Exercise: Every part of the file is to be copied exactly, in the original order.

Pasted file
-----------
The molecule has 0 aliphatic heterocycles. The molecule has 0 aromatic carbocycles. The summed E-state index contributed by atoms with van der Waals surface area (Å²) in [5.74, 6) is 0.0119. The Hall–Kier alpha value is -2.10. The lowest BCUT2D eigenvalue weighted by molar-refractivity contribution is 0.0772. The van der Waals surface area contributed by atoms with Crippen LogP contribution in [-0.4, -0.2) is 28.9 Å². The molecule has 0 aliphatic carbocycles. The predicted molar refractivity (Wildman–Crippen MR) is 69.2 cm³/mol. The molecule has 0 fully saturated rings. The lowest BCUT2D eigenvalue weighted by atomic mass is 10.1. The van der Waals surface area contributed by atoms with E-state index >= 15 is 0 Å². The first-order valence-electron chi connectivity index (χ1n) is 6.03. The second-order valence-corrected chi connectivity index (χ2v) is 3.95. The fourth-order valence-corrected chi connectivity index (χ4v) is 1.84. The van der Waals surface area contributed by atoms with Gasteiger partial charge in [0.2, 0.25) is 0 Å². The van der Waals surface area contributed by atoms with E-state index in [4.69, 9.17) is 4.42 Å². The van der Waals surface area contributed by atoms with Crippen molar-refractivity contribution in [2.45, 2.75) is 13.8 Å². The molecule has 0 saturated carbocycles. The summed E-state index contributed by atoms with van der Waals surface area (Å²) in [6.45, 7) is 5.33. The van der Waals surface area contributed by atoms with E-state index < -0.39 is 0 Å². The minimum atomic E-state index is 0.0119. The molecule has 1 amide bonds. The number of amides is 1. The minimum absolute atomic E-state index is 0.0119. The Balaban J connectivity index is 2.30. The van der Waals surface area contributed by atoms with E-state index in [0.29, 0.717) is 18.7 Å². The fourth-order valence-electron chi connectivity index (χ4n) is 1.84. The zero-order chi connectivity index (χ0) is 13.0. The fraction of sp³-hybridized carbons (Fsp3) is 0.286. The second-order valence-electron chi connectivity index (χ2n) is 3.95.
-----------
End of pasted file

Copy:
The molecule has 0 aliphatic heterocycles. The molecule has 0 aromatic carbocycles. The summed E-state index contributed by atoms with van der Waals surface area (Å²) in [5.74, 6) is 0.0119. The Hall–Kier alpha value is -2.10. The lowest BCUT2D eigenvalue weighted by molar-refractivity contribution is 0.0772. The van der Waals surface area contributed by atoms with Crippen LogP contribution in [-0.4, -0.2) is 28.9 Å². The molecule has 0 aliphatic carbocycles. The predicted molar refractivity (Wildman–Crippen MR) is 69.2 cm³/mol. The molecule has 0 fully saturated rings. The lowest BCUT2D eigenvalue weighted by atomic mass is 10.1. The van der Waals surface area contributed by atoms with E-state index >= 15 is 0 Å². The first-order valence-electron chi connectivity index (χ1n) is 6.03. The second-order valence-corrected chi connectivity index (χ2v) is 3.95. The fourth-order valence-corrected chi connectivity index (χ4v) is 1.84. The van der Waals surface area contributed by atoms with Gasteiger partial charge in [0.2, 0.25) is 0 Å². The van der Waals surface area contributed by atoms with E-state index in [4.69, 9.17) is 4.42 Å². The van der Waals surface area contributed by atoms with Crippen molar-refractivity contribution in [2.45, 2.75) is 13.8 Å². The molecule has 0 saturated carbocycles. The summed E-state index contributed by atoms with van der Waals surface area (Å²) in [6.45, 7) is 5.33. The van der Waals surface area contributed by atoms with E-state index < -0.39 is 0 Å². The minimum atomic E-state index is 0.0119. The molecule has 1 amide bonds. The number of amides is 1. The minimum absolute atomic E-state index is 0.0119. The Balaban J connectivity index is 2.30. The van der Waals surface area contributed by atoms with E-state index in [0.29, 0.717) is 18.7 Å². The fourth-order valence-electron chi connectivity index (χ4n) is 1.84. The zero-order chi connectivity index (χ0) is 13.0. The fraction of sp³-hybridized carbons (Fsp3) is 0.286. The second-order valence-electron chi connectivity index (χ2n) is 3.95.